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This question already has an answer here:

The formula for the exponent of the highest power of prime $p$ dividing $n!$ is $\sum \frac{n}{p^k}$, but the question is $n=1000!$ (really, it has the factorial) and $p=5$.

When I use Wolfram Alpha , I panicked because the number has $2,567$ decimal digits.

I think if I write this number I'd need paper all the way to the Amazon.

Perhaps I misunderstand the formula?

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marked as duplicate by 6005, apnorton, tatan, Daniel W. Farlow, Alexis Olson Oct 15 '16 at 2:41

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  • $\begingroup$ It's $n$ not $n!$ in the formula. $\endgroup$ – lulu Oct 14 '16 at 11:33
  • $\begingroup$ 2,567 decimal digits is still only 2/3 a page, really. $\endgroup$ – Dan Uznanski Oct 14 '16 at 11:39
  • $\begingroup$ I'm going to hazard a guess and it really means $n=1000$, it's just that the writer of the question forgot what they were doing and put that $!$ in there unintentionally. $\endgroup$ – Dan Uznanski Oct 14 '16 at 11:49
  • $\begingroup$ ElementaryNumberTheory 7ed (David M.Burton) problem6.3.3 is that Question!! $\endgroup$ – 文奭允 Oct 15 '16 at 0:00
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It’s $n$ in the numerator, not $n!$. It turns out that only the first four terms of the sum are non-zero:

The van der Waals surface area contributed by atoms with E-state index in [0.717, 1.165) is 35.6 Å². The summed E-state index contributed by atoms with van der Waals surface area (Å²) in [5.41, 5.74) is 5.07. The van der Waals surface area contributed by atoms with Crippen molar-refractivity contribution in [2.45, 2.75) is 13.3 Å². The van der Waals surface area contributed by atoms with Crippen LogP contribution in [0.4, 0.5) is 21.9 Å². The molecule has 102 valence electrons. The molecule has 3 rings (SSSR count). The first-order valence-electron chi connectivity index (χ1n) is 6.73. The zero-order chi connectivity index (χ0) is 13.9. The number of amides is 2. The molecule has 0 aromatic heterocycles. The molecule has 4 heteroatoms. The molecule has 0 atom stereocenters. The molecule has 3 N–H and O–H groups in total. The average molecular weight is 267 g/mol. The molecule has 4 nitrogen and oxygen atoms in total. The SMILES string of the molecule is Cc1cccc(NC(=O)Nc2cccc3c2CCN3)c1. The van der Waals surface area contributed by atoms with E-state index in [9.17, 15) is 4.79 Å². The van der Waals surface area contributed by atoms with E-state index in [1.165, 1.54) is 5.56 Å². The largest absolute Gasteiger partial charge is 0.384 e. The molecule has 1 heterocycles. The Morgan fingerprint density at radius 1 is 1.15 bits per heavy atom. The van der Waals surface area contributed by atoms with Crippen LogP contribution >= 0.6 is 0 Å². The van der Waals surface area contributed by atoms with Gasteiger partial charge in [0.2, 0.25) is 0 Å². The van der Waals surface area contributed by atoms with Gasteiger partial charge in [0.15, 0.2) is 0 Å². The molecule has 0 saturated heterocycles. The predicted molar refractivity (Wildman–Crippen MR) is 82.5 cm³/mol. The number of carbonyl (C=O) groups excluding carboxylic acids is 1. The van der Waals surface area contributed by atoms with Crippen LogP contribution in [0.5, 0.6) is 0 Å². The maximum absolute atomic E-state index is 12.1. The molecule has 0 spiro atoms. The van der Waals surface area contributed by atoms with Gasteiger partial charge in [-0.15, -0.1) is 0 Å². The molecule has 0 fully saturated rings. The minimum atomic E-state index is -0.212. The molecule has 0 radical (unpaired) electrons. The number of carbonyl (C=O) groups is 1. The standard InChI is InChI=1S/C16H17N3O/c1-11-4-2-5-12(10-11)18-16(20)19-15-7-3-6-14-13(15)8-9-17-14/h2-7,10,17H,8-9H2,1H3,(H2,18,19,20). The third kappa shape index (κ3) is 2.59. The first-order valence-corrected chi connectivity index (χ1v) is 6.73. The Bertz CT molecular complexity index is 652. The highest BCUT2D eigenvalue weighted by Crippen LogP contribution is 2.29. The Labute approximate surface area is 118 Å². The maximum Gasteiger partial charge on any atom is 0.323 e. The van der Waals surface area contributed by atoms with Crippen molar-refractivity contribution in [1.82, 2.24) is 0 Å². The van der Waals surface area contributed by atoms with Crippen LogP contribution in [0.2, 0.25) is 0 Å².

$$\begin{align*} \sum_{k\ge 1}\left\lfloor\frac{1000}{5^k}\right\rfloor&=\left\lfloor\frac{1000}5\right\rfloor+\left\lfloor\frac{1000}{25}\right\rfloor+\left\lfloor\frac{1000}{125}\right\rfloor+\left\lfloor\frac{1000}{625}\right\rfloor+\left\lfloor\frac{1000}{3125}\right\rfloor+\ldots\\ &=200+40+8+1+0+0+0+\ldots\\ &=249\;. \end{align*}$$

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  • $\begingroup$ umm absoluley factorial :( thanks!! $\endgroup$ – 文奭允 Oct 14 '16 at 15:21
  • $\begingroup$ @文奭允: You’re welcome! $\endgroup$ – Brian M. Scott Oct 14 '16 at 15:22
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Note that $p $is a prime number. look this example : $$6!=6.5.4.3.2.1=2^{1+2+1}.3^{1+1}.5^1\\=2^4.5^1.3^2=\color{red} {10^1}.2^3.3^3\\ \to 10 ^1|6!\\10!=10.9.8.7.6.5.4.3.2.1=5^2.2^8k=\color{red} {(5.2)^2}.2^6k\\ \to 10^2|10!$$ $$n!=2^k.5^m.q\\m<k\\ \to n!=(2.5)^m.\color{red} {2^{k-m}}.5^0.q \\ \to 10^m|n!$$ now it suffice to find power of 5 ,because power of 2 more than power of 5

$$1000!=2^k.5^m.q \\\color{red} {m<k}\\ m=\\ \begin{align*} \sum_{i\ge 1}\left\lfloor\frac{1000}{5^i}\right\rfloor&= \\&\left\lfloor\frac{1000}5\right\rfloor+\left\lfloor\frac{1000}{5^2}\right\rfloor+\left\lfloor\frac{1000}{5^3}\right\rfloor+\left\lfloor\frac{1000}{5^4}\right\rfloor+\left\lfloor\frac{1000}{5^5}\right\rfloor+\ldots\\ &=200+40+8+1+0+0+0+\ldots\\ . \end{align*}$$

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  • $\begingroup$ Thanks~~But I don't understand what you rubefy $\endgroup$ – 文奭允 Oct 15 '16 at 0:07

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